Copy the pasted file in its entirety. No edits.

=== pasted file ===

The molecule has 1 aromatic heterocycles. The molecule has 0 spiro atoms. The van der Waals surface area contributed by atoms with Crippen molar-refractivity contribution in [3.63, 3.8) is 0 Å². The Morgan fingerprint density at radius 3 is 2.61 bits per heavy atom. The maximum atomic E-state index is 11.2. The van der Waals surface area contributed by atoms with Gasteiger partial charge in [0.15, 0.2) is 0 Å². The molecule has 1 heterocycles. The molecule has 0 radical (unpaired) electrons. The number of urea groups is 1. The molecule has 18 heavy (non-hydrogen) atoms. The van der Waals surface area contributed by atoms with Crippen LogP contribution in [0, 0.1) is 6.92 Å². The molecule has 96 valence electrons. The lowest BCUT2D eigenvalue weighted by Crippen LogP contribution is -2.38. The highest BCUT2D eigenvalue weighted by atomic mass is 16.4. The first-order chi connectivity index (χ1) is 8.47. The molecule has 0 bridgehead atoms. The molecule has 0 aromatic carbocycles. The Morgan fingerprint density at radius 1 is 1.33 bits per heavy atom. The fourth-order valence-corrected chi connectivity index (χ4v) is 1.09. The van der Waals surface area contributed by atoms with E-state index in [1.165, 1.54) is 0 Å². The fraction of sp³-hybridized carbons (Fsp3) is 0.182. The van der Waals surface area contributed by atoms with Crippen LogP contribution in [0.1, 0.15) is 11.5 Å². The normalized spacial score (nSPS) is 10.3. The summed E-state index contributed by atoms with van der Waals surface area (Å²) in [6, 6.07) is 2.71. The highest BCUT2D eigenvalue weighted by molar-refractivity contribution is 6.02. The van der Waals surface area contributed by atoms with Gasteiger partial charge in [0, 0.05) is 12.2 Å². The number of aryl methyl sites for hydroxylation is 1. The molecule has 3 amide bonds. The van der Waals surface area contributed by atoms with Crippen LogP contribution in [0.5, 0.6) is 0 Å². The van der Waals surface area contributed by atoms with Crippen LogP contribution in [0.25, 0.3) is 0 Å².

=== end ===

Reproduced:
The molecule has 1 aromatic heterocycles. The molecule has 0 spiro atoms. The van der Waals surface area contributed by atoms with Crippen molar-refractivity contribution in [3.63, 3.8) is 0 Å². The Morgan fingerprint density at radius 3 is 2.61 bits per heavy atom. The maximum atomic E-state index is 11.2. The van der Waals surface area contributed by atoms with Gasteiger partial charge in [0.15, 0.2) is 0 Å². The molecule has 1 heterocycles. The molecule has 0 radical (unpaired) electrons. The number of urea groups is 1. The molecule has 18 heavy (non-hydrogen) atoms. The van der Waals surface area contributed by atoms with Crippen LogP contribution in [0, 0.1) is 6.92 Å². The molecule has 96 valence electrons. The lowest BCUT2D eigenvalue weighted by Crippen LogP contribution is -2.38. The highest BCUT2D eigenvalue weighted by atomic mass is 16.4. The first-order chi connectivity index (χ1) is 8.47. The molecule has 0 bridgehead atoms. The molecule has 0 aromatic carbocycles. The Morgan fingerprint density at radius 1 is 1.33 bits per heavy atom. The fourth-order valence-corrected chi connectivity index (χ4v) is 1.09. The van der Waals surface area contributed by atoms with E-state index in [1.165, 1.54) is 0 Å². The fraction of sp³-hybridized carbons (Fsp3) is 0.182. The van der Waals surface area contributed by atoms with Crippen LogP contribution in [0.1, 0.15) is 11.5 Å². The normalized spacial score (nSPS) is 10.3. The summed E-state index contributed by atoms with van der Waals surface area (Å²) in [6, 6.07) is 2.71. The highest BCUT2D eigenvalue weighted by molar-refractivity contribution is 6.02. The van der Waals surface area contributed by atoms with Gasteiger partial charge in [0, 0.05) is 12.2 Å². The number of aryl methyl sites for hydroxylation is 1. The molecule has 3 amide bonds. The van der Waals surface area contributed by atoms with Crippen LogP contribution in [0.5, 0.6) is 0 Å². The van der Waals surface area contributed by atoms with Crippen LogP contribution in [0.25, 0.3) is 0 Å².